BUFFALO GROVE, ILLINOIS – We often don’t think twice about seeking estimates from multiple contractors when doing a home renovation, or from several printers when having a brochure printed.
We encourage patients to view orthodontic treatment recommendations with the same scrutinizing eye, particularly when those recommendations have not come from an orthodontist.
Why? Because while all orthodontists are dentists, not all dentists are orthodontists. An orthodontist completes an additional two to three years of education after graduating from dental school, according to the American Association of Orthodontists. This training is geared specifically toward addressing the growth and development of the maxillofacial complex, alignment, and bite issues. It is done through an accredited orthodontic residency program.
“You trust your heart to a cardiologist and your skin to a dermatologist,” the AAO site states. “Like these specialists who study their specialties after their general medical education, orthodontists devote additional years to orthodontic study. Like their medical counterparts, orthodontists limit their practices to their area or specialty. Orthodontists have extensive experience in orthodontic care. They use their knowledge and skills to help you get the best results possible.”
Dr. Yan Razdolsky, a Buffalo Grove Invisalign and SureSmile provider, offers continuing education courses about orthodontics to area dentists and staff at dentistry practices from throughout Illinois.
“Many dentists are quite good at offering Invisalign treatment to patients with minor alignment issues,” Dr. Razdolsky says. “But for more serious issues, it typically makes sense to consult with a specialist.”
Our office occasionally gets calls from new patients who have been told by their dentist or another orthodontist that they will need multiple tooth extractions or jaw surgery for their orthodontic treatment.
“People don’t like to hear about having healthy teeth removed or undergoing extensive surgery that will result in time away from work and extensive hospital bills, so it makes sense that they would seek a second opinion,” Dr. Razdolsky says.
A patient recently came to us for a second opinion after her dentist recommended veneers instead of orthodontics.
“While orthodontics will take longer than veneers to achieve the desired results, it is a much more conservative approach,” Dr. Razdolsky says. “With some patience, you can have beautifully aligned teeth naturally through orthodontic treatment without removing portions of healthy tooth surfaces to make room for porcelain veneers.”
We offer free orthodontic evaluations at our office that include a complete work-up, X-rays and a treatment plan recommendation for you or your child based on medical necessity and what is best in terms of treatment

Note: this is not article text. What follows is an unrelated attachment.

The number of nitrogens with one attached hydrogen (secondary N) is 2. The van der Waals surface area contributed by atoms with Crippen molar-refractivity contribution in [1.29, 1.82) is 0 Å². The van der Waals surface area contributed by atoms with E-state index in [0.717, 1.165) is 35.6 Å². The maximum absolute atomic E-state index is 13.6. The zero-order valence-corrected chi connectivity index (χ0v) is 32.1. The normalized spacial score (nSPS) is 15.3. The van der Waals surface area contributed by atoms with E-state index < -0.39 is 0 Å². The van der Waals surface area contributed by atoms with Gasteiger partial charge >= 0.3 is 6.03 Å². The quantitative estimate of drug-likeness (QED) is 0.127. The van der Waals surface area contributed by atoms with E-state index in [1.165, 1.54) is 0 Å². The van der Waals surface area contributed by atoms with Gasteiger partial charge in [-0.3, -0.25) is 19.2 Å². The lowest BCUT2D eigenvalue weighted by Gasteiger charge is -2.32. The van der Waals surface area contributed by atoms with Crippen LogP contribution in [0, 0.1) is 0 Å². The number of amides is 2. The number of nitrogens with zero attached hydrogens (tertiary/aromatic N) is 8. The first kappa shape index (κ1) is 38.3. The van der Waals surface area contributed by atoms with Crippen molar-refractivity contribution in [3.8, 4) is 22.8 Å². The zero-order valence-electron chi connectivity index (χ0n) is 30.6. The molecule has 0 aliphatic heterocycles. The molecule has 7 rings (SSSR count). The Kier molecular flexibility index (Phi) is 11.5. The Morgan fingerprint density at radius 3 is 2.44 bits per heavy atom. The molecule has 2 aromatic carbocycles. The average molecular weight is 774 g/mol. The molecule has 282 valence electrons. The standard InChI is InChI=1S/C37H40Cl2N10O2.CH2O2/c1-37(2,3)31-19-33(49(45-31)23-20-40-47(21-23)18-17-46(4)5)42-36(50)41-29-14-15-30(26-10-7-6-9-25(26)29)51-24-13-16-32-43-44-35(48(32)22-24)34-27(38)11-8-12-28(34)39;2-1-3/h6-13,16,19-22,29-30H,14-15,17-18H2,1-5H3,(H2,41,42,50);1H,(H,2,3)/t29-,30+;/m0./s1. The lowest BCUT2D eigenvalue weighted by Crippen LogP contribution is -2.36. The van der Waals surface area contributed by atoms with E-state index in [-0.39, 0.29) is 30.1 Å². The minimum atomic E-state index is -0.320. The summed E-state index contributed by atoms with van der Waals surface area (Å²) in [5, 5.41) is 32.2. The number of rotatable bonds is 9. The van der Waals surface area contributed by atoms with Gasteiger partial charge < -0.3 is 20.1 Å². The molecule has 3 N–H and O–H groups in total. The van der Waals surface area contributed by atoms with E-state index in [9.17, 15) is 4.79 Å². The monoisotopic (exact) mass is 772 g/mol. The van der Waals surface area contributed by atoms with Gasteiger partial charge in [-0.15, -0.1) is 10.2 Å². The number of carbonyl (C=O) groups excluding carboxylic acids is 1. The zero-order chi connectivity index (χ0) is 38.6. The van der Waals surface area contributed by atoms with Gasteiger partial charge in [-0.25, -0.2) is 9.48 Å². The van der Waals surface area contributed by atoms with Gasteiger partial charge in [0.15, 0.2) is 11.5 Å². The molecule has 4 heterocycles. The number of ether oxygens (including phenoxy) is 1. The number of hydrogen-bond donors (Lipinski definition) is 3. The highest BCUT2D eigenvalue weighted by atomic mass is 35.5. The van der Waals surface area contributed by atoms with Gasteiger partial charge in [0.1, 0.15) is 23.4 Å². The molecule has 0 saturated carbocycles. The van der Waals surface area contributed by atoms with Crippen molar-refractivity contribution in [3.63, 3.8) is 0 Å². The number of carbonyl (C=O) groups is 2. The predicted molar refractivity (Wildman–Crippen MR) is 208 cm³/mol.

“You’re never wrong in seeking a second opinion,” he says, adding, “Parents should never feel pressured to begin treatment if they have reservations.”
We are happy to answer questions or concerns, and if one provider recommended something that we did not find necessary, we will take the time to explain our reasoning. We want patients to be happy and confident, whether it’s their second or fourth opinion.
There is no hard and fast rule about which treatment plans or procedures shouldn’t be done without a second opinion. But these are some guidelines that might help you:
When to get a second opinion
- It has been recommended that you have multiple teeth extracted before beginning orthodontic treatment
- You have been told a smile makeover that includes veneers or dental implants would treat your condition better than orthodontics
- You are unsure if the treatment recommended is necessary
- You are concerned about cost
- You feel your dentist or orthodontist is not qualified to treat your problem
- It has been recommended that you have jaw surgery
When you go in for a second opinion, speak with the orthodontist about your concerns and find out if he or she sees the same problems the first dental professional saw. Have the doctor outline the treatment plan as well as the cost and go from there.
“Weighing your options can help ensure you make an educated decision,” Dr. Razdolsky says. “It’s important to remember this is about your dental health, and that’s not something to take lightly.”
Patient came in to our office with a chief concern of upper and lower protrusion of the front teeth and mobile lower incisors. Her family dentist, instead of recommending orthodontic consultation prior to dental work have performed root canal therapy and a crown on upper right second bicuspid. Now the tooth with a root canal and a crown needs to be extracted for orthodontic reasons since we need the space to retract the front teeth and to reduce their protrusion.